One of the best diets for heart health and reducing inflammation is the Mediterranean diet. A very close second is the MIND diet, a diet that combines the Mediterranean diet with the cardiovascular-conscious DASH diet. Together, the blood pressure lowering principles of the DASH diet and the naturally anti-inflammatory Mediterranean diet creates a nutritional plan that is scientifically proven to improve brain health and reduce Alzheimer’s disease. New research has found that the MIND diet is also able to reduce Parkinson’s disease.
At the core of the DASH diet (Dietary Approaches to Stop Hypertension), reducing salt, fat, and sugar intake, along with avoiding red meat, is paired with a focus on lean meat, whole grain, vegetables, and berries. The Mediterranean diet favors whole grains, lean meats, beans, healthy fats such as olive oil, and fruits and vegetables. The emphasis of both diets on vegetables (especially the leafy greens of the DASH diet) and fruits provides antioxidants which help reduce the inflammation on the body and brain. The MIND diet has been hailed as one of the best ways to prevent neurodegeneration from disease likes Alzheimer’s, and now there is evidence to support that it can also help prevent Parkinson’s disease.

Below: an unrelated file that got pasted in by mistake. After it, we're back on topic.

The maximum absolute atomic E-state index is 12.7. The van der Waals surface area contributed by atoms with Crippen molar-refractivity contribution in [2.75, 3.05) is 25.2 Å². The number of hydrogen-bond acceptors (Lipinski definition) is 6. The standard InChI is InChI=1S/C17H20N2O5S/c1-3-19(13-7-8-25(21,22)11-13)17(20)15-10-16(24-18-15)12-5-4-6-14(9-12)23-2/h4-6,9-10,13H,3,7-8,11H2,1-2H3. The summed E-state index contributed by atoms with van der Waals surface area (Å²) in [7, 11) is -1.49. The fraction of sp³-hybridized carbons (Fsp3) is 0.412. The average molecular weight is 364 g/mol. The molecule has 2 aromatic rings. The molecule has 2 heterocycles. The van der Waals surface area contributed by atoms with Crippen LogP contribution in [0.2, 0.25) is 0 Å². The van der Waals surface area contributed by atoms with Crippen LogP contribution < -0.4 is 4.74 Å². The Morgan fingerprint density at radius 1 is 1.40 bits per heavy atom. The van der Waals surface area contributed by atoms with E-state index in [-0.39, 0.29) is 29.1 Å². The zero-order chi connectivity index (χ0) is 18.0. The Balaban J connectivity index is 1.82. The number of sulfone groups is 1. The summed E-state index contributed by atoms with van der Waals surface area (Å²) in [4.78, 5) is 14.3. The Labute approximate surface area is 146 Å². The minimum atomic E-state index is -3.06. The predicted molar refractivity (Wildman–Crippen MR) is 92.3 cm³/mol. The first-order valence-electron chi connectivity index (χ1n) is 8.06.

Researchers at the University of British Columbia gathered 176 volunteers in both men and women and looked for patterns in meat intake, healthy fats, whole grains, and fruits and vegetables at the age most commonly associated with the beginning of Parkinson’s disease. Those people that followed these types of eating patterns experienced a later onset of Parkinson’s disease—by up to 17.4 years later for women and 8.4 years later for men. It’s important to note that between men and women, 60% of cases diagnosed are in men.
When the two diets were compared (the Mediterranean diet versus the MIND diet), women experienced greater results from the MIND diet and men were more impacted by the Mediterranean diet. Researchers are now trying to discover what the key differences between the two are, and they believe it has a link to the gut microbiome and the brain.
Metcalfe‐Roach, A., Yu, A., Golz, E., Cirstea, M., Sundvick, K., Kliger, D., . . . Appel‐Cresswell, S. (2021, January 06). MIND and MEDITERRANEAN DIETS associated with later onset of Parkinson's disease. Retrieved February 15, 2021, from https://movementdisorders.onlinelibrary.wiley.com/doi/10.1002/mds.28464